When my husband and I moved to the little burb of Walkersville just over ten years ago, we didn’t know anyone. Well, except for his uncle and aunt, who showed up on the evening we moved in and asked for a tour of our new place. We really had nothing to show because the moving truck with all our stuff broke down halfway to our new home, but it was nice to know family would feel comfortable stopping by, uninvited at any inconvenient time they pleased.
Our social isolation didn’t last long, as we made friends with the parents of our boys’ classmates in daycare. But the real place we found our circle of friends was with the organized sports of baseball, football, and basketball. We typically saw the same kids and parents throughout the year as we cheered the kids to victory, and supported them in defeat.
And it’s been that way for the past 6 years. We’ve spent some of our evenings and many of our weekends with these folks. So our closest friends are not our neighbors, but the families we spend the majority of our
free kids’ sports time with.
Two years ago, our community was rocked by a tragic accident. Our next door neighbor’s teenage daughter was driving a car that was involved in an accident. One of the passengers was seriously injured. He was a teenager from our neighborhood. And the other passenger in the car — the driver’s very good friend — was killed in the accident. She lived 5 houses away from us.
We didn’t run in the same circles as the parents of these teenagers, but as a mom, it broke my heart to know what these parents were going through. The parents who did run in their circles and had been part of their kids’ lives were all going to be grieving. And while I was too, I was an outsider looking in. A safe distance from the major hurt.
Saturday, my sons had their first football playoff game, en route to a possible Super Bowl game. On the way home, I checked Facebook and saw a post in the local high school news feed about a player who graduated in June 2014 who had died Friday night/Saturday morning. My heart sank thinking the high school community would be suffering again.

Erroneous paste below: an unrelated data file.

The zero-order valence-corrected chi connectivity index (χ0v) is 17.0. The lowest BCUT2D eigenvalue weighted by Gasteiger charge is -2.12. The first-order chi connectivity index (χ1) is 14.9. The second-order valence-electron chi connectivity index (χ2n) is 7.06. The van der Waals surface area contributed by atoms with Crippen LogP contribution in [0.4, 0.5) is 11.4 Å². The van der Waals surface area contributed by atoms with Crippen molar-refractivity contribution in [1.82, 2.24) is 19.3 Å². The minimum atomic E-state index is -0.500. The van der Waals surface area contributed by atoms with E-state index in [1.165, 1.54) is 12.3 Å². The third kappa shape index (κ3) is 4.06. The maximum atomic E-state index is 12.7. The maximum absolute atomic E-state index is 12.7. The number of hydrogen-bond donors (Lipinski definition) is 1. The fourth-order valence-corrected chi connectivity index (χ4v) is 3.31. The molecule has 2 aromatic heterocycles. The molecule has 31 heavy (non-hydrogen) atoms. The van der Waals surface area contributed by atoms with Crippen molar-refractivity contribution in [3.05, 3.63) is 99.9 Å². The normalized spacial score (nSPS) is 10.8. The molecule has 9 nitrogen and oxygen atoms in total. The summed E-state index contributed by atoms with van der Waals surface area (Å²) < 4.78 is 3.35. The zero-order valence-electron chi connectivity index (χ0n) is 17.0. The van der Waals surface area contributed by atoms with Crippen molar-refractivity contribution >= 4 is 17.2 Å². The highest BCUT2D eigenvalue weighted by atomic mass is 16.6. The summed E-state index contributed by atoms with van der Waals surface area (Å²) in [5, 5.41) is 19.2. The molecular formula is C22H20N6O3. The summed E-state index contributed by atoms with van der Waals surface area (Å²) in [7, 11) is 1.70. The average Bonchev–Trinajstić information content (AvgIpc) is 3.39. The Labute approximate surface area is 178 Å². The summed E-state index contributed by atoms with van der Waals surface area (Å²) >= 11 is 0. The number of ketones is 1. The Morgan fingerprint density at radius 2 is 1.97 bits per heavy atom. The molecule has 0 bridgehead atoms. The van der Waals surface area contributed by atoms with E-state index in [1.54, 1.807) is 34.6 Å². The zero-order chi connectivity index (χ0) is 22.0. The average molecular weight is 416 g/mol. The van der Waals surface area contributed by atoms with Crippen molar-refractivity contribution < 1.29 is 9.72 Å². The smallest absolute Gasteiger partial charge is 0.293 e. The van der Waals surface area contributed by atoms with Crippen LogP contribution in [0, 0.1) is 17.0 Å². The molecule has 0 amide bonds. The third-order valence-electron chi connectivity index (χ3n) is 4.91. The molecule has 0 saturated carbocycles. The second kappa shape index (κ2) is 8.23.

Then this series of events took place, and I began to piece together how close yet another tragedy was:
- when we arrived home from the football game on Saturday, there were more cars than usual at our neighbor’s house. “Must be having a party tonight,” I thought to myself.
- cars kept showing up at our neighbor’s house all day on Sunday, and my son Alex said “they must be having a game watching party.”
- later Sunday afternoon, the high school principal sent a message to parents and students to let them know June 2014 graduate Jon Sandoval had died due to possible alcohol poisoning, combined with over-the-counter medicine. The message was circulated via Facebook as well. Jon’s mom had asked that all parents use this as a teaching moment with their own children.
- while watching Sunday Night Football at my friend Rebecca’s house, her son told me he heard that the kid who died lived in our neighborhood
- another mom texted me while we were watching Sunday Night Football and said she heard the kid lived on my street
On Monday afternoon there was a knock on our door. When I answered, the delivery man asked “Do you know the family across the street?” I slowly responded “the Sandovals?”. And confirming what I pretty much had already figured out, the deliver driver said “Yes.”
The family wasn’t home and he had a delivery, so he asked if I could make sure they got it. “Sure,” I quietly responded.
Later that night, as more cars came and went, I walked over to my neighbor’s house to deliver the basket. I stumbled and fumbled over my words, as I handed the basket to Jon’s younger sister Emily who had answered the door. I was barely able to choke out, “Uh…I’m your neighbor from across the street. This arrived today while you were out. Um…the delivery driver left it with me. So…I wanted to make sure you got it. And I just want you to know that my family is thinking of your family and we offer you our sympathy.”
Emily very graciously took the basket and thanked me.
I was no longer a safe distance from the hurt. Even though we didn’t really know the family, this hurt felt up close and personal.
We’ve already talked to our 12 and 11 year old sons about this, as honestly and openly as we could. I write this post to respect the wishes of a grieving mother. She asked us to share Jon’s story, with the hope that it could make the difference for just one kid.
So, while I’m doing this to help with lessoning the pain, I really wish I could lessen the pain for my whole community.